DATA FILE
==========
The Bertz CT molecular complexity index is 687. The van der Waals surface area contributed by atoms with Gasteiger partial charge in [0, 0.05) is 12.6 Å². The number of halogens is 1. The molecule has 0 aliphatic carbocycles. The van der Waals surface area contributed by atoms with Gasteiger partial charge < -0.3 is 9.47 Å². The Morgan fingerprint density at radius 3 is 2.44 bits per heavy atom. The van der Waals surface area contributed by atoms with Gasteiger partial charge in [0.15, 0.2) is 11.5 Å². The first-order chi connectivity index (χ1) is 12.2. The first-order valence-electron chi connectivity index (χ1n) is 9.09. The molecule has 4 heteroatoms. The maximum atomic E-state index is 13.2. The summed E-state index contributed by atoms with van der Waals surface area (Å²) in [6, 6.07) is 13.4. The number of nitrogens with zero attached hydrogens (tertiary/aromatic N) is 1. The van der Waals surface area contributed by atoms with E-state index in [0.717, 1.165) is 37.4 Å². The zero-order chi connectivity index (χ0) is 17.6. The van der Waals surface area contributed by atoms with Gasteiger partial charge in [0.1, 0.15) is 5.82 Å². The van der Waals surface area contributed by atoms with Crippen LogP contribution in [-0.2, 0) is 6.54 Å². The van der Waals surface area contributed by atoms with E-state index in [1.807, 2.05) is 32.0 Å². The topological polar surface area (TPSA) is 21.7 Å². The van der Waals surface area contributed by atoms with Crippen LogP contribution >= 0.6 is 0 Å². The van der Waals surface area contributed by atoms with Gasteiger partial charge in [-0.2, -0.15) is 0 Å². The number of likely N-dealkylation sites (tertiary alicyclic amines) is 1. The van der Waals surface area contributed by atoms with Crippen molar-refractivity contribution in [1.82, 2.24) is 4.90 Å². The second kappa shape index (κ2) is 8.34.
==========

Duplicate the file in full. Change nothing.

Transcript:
The Bertz CT molecular complexity index is 687. The van der Waals surface area contributed by atoms with Gasteiger partial charge in [0, 0.05) is 12.6 Å². The number of halogens is 1. The molecule has 0 aliphatic carbocycles. The van der Waals surface area contributed by atoms with Gasteiger partial charge < -0.3 is 9.47 Å². The Morgan fingerprint density at radius 3 is 2.44 bits per heavy atom. The van der Waals surface area contributed by atoms with Gasteiger partial charge in [0.15, 0.2) is 11.5 Å². The first-order chi connectivity index (χ1) is 12.2. The first-order valence-electron chi connectivity index (χ1n) is 9.09. The molecule has 4 heteroatoms. The maximum atomic E-state index is 13.2. The summed E-state index contributed by atoms with van der Waals surface area (Å²) in [6, 6.07) is 13.4. The number of nitrogens with zero attached hydrogens (tertiary/aromatic N) is 1. The van der Waals surface area contributed by atoms with E-state index in [0.717, 1.165) is 37.4 Å². The zero-order chi connectivity index (χ0) is 17.6. The van der Waals surface area contributed by atoms with Gasteiger partial charge in [0.1, 0.15) is 5.82 Å². The van der Waals surface area contributed by atoms with Crippen LogP contribution in [-0.2, 0) is 6.54 Å². The van der Waals surface area contributed by atoms with E-state index in [1.807, 2.05) is 32.0 Å². The topological polar surface area (TPSA) is 21.7 Å². The van der Waals surface area contributed by atoms with Crippen LogP contribution >= 0.6 is 0 Å². The van der Waals surface area contributed by atoms with Gasteiger partial charge in [-0.2, -0.15) is 0 Å². The number of likely N-dealkylation sites (tertiary alicyclic amines) is 1. The van der Waals surface area contributed by atoms with Crippen molar-refractivity contribution in [1.82, 2.24) is 4.90 Å². The second kappa shape index (κ2) is 8.34.